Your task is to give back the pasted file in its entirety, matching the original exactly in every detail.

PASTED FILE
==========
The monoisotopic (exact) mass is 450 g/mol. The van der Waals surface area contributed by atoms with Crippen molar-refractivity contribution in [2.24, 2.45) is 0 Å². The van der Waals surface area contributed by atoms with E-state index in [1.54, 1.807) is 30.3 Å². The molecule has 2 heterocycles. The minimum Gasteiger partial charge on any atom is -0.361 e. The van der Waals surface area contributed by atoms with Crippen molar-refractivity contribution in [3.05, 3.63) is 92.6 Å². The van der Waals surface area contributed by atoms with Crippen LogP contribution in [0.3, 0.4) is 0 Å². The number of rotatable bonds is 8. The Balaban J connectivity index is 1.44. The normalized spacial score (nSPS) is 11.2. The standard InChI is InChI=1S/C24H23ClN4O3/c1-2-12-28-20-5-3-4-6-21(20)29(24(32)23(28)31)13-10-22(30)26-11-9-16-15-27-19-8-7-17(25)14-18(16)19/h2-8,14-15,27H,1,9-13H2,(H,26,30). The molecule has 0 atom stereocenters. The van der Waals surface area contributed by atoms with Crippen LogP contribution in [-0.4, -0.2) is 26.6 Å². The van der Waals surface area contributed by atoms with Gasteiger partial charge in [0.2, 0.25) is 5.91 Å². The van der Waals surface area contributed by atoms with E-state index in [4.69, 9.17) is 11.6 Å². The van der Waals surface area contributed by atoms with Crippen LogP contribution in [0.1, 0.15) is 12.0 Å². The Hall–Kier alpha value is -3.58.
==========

The monoisotopic (exact) mass is 450 g/mol. The van der Waals surface area contributed by atoms with Crippen molar-refractivity contribution in [2.24, 2.45) is 0 Å². The van der Waals surface area contributed by atoms with E-state index in [1.54, 1.807) is 30.3 Å². The molecule has 2 heterocycles. The minimum Gasteiger partial charge on any atom is -0.361 e. The van der Waals surface area contributed by atoms with Crippen molar-refractivity contribution in [3.05, 3.63) is 92.6 Å². The van der Waals surface area contributed by atoms with Crippen LogP contribution in [0.3, 0.4) is 0 Å². The number of rotatable bonds is 8. The Balaban J connectivity index is 1.44. The normalized spacial score (nSPS) is 11.2. The standard InChI is InChI=1S/C24H23ClN4O3/c1-2-12-28-20-5-3-4-6-21(20)29(24(32)23(28)31)13-10-22(30)26-11-9-16-15-27-19-8-7-17(25)14-18(16)19/h2-8,14-15,27H,1,9-13H2,(H,26,30). The molecule has 0 atom stereocenters. The van der Waals surface area contributed by atoms with Crippen LogP contribution in [-0.4, -0.2) is 26.6 Å². The van der Waals surface area contributed by atoms with Gasteiger partial charge in [0.2, 0.25) is 5.91 Å². The van der Waals surface area contributed by atoms with E-state index in [4.69, 9.17) is 11.6 Å². The van der Waals surface area contributed by atoms with Crippen LogP contribution in [0.1, 0.15) is 12.0 Å². The Hall–Kier alpha value is -3.58.